U.S. INSTITUTE OF LAND WARFARE PROVIDES STUDY ON IRAN
9 Oct 02. As debate in Washington continues about whether the United States should go to war with Iraq, a new landpower essay from the Association of the United States Army’s Institute of Land Warfare turns attention toward Iraq’s eastern neighbor, Iran.
“Iran: Next in the Crosshairs?” is an in-depth analysis of Iran’s political and military interests in the Middle East today, and how these interests influence American foreign policy toward the country. Maj. Gen. Edward Atkeson, an ILW senior fellow, and Douglas Bush, at the time a member of ILW’s national security staff, co-authored the essay.
Labeled by President Bush as an “axis of evil” nation along with Iraq and North Korea due to their sponsorship of terrorist groups and pursuit of weapons of mass destruction, America’s Iranian policy has been one of “containment” designed to minimize the country’s political, economic and military strengths.
The U.S. can maintain this current containment policy, the essay says, or pursue two other more aggressive options.
A policy of “active engagement” would require the U.S. military to conduct “selective military strikes” against high value Iranian military targets including missile sites and weapon of mass destruction facilities. American political and economic pressures aimed at toppling Iran’s Islamic regime would also be applied.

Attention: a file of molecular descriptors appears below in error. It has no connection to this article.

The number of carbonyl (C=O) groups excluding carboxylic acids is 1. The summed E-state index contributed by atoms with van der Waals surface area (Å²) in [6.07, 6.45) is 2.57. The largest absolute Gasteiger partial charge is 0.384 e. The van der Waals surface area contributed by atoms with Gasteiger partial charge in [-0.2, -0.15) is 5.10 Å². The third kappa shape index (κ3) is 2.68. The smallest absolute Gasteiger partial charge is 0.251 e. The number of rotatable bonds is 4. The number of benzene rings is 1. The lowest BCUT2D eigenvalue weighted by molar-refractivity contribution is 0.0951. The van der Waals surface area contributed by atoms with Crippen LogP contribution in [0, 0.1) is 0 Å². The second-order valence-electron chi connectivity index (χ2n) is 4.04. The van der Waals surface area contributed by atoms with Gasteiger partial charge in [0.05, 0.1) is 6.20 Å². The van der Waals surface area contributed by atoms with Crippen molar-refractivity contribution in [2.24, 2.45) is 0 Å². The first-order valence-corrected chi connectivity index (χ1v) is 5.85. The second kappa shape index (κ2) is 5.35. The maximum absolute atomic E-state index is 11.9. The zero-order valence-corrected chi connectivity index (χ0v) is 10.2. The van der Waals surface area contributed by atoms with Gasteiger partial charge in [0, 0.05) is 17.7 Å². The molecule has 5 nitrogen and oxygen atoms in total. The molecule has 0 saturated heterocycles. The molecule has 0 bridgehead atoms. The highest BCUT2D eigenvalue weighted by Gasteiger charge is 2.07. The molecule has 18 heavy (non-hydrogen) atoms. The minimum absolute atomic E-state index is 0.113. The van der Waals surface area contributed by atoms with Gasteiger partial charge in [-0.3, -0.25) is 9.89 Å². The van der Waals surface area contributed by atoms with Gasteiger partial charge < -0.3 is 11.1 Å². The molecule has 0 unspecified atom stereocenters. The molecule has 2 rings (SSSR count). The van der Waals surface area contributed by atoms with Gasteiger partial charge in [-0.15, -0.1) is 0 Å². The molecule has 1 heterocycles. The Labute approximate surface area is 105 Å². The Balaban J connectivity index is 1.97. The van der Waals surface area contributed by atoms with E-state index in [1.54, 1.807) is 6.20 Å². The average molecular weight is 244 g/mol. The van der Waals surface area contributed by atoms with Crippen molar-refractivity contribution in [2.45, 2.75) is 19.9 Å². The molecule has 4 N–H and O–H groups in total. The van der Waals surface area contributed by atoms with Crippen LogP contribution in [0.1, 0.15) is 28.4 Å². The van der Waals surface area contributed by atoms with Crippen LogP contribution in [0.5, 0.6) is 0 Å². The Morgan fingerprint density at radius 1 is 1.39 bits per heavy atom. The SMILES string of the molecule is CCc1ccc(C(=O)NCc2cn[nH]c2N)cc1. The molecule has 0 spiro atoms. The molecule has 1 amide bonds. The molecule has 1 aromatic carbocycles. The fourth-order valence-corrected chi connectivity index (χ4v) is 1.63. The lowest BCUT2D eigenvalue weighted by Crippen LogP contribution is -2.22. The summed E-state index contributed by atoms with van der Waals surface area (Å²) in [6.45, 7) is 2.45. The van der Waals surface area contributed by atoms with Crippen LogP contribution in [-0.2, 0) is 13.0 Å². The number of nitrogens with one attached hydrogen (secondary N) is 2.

A third policy, “contain and engage,” forces the U.S. and Iran to identify issues where “dialogue aimed at achieving agreements, might be possible.” At the same time, policies of containment would stay in effect over issues both parties are far from agreement.
Regardless of what option the United States chooses, the essay says, a
“substantial” presence of U.S. military forces will be required in the Gulf region and in Central Asia “for the foreseeable future.”
The essay is available on the AUSA website www.ausa.org. Click on the
Institute of Land Warfare and it is available under publications. The
essay series is designed to stimulate discussion on aspects of national
security. The content represents the personal opinions of the authors and not necessarily the position of the Association of the United States Army.